By LA Weekly
By Henry Rollins
By Weekly Photographers
By Shea Serrano
By Nate "Igor" Smith
By Dan Weiss
By Erica E. Phillips
By Kai Flanders
Right now, Travis always has somewhere else to go; he's already late for a TV talk-show taping, and the interview is terminated. Yet when he emerges from the bus moments later, he doesn't dive for the waiting limo, but stops to chat with, pose for and dispense autographs to the fans, who've waited hours for this chance.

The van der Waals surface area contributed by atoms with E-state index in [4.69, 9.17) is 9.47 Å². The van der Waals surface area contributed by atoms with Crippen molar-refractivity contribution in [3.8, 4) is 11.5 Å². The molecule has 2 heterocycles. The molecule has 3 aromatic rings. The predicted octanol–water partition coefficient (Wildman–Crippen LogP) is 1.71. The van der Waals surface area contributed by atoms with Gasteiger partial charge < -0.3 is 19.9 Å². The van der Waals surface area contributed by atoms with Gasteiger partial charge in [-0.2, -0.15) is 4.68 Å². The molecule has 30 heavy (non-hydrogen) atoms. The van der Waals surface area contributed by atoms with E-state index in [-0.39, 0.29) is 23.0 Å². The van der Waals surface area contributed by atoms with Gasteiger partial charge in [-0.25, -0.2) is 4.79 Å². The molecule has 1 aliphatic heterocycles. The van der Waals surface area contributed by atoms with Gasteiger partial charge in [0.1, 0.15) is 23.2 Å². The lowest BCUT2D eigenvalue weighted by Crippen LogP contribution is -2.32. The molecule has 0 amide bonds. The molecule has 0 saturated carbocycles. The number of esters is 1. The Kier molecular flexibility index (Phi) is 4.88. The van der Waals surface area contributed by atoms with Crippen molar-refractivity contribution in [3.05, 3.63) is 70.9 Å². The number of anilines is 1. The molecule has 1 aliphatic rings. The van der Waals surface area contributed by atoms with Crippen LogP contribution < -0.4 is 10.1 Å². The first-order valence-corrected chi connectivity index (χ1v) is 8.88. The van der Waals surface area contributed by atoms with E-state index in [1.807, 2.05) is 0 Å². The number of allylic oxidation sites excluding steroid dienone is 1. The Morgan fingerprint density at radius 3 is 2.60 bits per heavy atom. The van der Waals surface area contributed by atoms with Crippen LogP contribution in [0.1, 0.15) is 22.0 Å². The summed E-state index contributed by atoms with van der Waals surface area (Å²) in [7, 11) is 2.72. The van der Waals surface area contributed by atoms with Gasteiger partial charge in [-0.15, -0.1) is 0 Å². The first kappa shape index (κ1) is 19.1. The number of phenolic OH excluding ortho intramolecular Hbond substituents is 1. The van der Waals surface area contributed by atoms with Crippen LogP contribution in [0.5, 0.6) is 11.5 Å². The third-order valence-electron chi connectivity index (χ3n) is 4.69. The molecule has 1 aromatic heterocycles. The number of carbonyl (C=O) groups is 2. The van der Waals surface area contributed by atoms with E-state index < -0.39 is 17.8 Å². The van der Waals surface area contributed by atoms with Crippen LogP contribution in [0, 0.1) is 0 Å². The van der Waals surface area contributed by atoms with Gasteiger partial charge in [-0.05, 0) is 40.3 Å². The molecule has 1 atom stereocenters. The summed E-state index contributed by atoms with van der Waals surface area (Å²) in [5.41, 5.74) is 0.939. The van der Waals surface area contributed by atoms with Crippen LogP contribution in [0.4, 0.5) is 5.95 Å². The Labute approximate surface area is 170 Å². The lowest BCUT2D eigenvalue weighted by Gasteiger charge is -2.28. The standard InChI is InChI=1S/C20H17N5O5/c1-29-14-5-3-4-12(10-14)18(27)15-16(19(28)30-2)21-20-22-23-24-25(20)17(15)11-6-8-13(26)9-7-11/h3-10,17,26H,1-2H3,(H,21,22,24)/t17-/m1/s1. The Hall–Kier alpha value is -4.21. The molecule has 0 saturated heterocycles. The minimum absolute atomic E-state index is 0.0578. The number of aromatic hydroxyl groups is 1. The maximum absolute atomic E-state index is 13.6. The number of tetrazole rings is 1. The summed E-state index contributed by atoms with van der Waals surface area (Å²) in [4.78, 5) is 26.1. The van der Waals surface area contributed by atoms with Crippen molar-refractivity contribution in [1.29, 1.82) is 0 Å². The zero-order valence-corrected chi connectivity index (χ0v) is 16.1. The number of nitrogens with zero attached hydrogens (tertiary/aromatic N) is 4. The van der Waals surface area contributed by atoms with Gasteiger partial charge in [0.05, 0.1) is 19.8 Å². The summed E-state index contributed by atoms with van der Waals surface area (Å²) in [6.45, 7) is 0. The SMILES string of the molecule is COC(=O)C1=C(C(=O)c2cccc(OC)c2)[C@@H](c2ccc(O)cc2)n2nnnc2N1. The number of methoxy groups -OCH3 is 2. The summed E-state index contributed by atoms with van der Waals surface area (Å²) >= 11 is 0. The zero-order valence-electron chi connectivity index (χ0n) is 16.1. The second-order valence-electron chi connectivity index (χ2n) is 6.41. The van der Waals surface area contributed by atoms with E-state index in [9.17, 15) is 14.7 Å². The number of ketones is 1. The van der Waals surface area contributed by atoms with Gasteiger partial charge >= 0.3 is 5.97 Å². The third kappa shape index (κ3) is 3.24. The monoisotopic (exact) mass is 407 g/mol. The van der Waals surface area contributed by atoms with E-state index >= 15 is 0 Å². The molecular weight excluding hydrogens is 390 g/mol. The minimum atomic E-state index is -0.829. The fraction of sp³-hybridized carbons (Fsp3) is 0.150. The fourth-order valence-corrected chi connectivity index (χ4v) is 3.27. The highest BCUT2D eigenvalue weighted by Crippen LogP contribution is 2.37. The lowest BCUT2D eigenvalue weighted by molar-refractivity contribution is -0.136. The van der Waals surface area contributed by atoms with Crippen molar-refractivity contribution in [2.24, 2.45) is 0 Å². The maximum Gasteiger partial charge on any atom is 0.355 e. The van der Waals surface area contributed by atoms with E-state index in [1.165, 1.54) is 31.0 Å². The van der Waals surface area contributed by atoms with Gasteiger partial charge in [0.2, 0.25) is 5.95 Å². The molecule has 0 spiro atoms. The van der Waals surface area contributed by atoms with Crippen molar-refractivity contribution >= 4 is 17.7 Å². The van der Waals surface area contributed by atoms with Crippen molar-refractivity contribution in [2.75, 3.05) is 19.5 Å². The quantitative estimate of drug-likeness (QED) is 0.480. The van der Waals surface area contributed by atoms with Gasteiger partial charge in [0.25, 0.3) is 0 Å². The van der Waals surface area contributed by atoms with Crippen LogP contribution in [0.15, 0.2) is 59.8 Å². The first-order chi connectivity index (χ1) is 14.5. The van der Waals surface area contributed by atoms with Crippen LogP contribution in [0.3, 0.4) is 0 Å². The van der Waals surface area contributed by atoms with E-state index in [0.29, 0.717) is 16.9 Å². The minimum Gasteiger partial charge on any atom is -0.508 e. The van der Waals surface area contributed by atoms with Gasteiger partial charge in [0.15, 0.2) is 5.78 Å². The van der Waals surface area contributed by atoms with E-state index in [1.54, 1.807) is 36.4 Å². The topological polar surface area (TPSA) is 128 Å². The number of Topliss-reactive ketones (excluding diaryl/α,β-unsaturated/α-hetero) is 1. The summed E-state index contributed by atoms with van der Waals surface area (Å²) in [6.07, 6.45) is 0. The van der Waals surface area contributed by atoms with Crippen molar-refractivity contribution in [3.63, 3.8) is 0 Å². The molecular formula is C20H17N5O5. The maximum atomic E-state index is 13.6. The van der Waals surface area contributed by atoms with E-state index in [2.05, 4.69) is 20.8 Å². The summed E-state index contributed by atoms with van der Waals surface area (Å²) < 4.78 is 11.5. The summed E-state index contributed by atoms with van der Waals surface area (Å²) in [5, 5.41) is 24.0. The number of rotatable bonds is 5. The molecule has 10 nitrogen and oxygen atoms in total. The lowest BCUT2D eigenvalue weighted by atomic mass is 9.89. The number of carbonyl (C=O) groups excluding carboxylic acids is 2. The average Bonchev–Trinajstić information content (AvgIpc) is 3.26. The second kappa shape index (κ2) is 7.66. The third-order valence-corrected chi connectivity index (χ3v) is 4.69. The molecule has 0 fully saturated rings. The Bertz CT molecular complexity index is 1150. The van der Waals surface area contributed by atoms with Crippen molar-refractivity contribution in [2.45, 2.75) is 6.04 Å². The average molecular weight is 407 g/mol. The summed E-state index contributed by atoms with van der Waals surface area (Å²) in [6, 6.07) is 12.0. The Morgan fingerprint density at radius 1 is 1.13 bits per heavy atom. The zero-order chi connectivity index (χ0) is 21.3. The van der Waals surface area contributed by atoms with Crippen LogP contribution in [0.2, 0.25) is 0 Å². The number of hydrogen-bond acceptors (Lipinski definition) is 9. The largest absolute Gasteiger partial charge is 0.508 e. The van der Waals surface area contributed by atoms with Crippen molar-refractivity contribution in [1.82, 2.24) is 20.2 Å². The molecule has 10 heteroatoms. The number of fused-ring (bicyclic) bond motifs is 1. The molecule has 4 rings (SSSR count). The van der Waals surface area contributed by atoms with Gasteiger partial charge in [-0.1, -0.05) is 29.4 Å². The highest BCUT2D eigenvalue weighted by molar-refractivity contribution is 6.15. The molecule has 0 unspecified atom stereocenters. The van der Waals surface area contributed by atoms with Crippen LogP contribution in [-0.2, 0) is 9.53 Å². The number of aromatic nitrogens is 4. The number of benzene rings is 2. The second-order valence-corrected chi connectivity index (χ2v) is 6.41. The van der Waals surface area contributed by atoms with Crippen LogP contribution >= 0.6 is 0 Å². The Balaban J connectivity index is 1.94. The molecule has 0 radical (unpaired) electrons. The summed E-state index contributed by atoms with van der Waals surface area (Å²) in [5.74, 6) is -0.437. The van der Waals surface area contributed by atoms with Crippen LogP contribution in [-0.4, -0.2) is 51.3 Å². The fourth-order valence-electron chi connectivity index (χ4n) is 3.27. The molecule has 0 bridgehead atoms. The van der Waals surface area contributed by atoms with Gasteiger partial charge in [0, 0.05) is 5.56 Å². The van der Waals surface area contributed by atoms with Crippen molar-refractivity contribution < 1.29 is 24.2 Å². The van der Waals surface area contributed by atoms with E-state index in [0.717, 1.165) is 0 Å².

You and You Alone is certainly not among Travis' best work, but every country performer's career is similarly peppered with successful concessions that count as artistic missteps - anything to keep the career rolling. If Garth Brooks, with his recent six-disc, 66-cut box set, wears Nashville's Number of the Beast, then Randy Travis is a hillbilly John the Baptist, raising a beautiful voice in the wilderness. Possibly the last, best hope for an increasingly moribund idiom (one now fragmented even further by the ham-fisted artistic recidivism of the New Depression bands and droning Americana singer-songwriter movements), Travis might well initiate another revolution. If only he'd apply more of that outspoken prescience to his music. At the very least he knows what's going wrong, and apparently does not intend to give up what becomes, with each passing year, more and more of a struggle.
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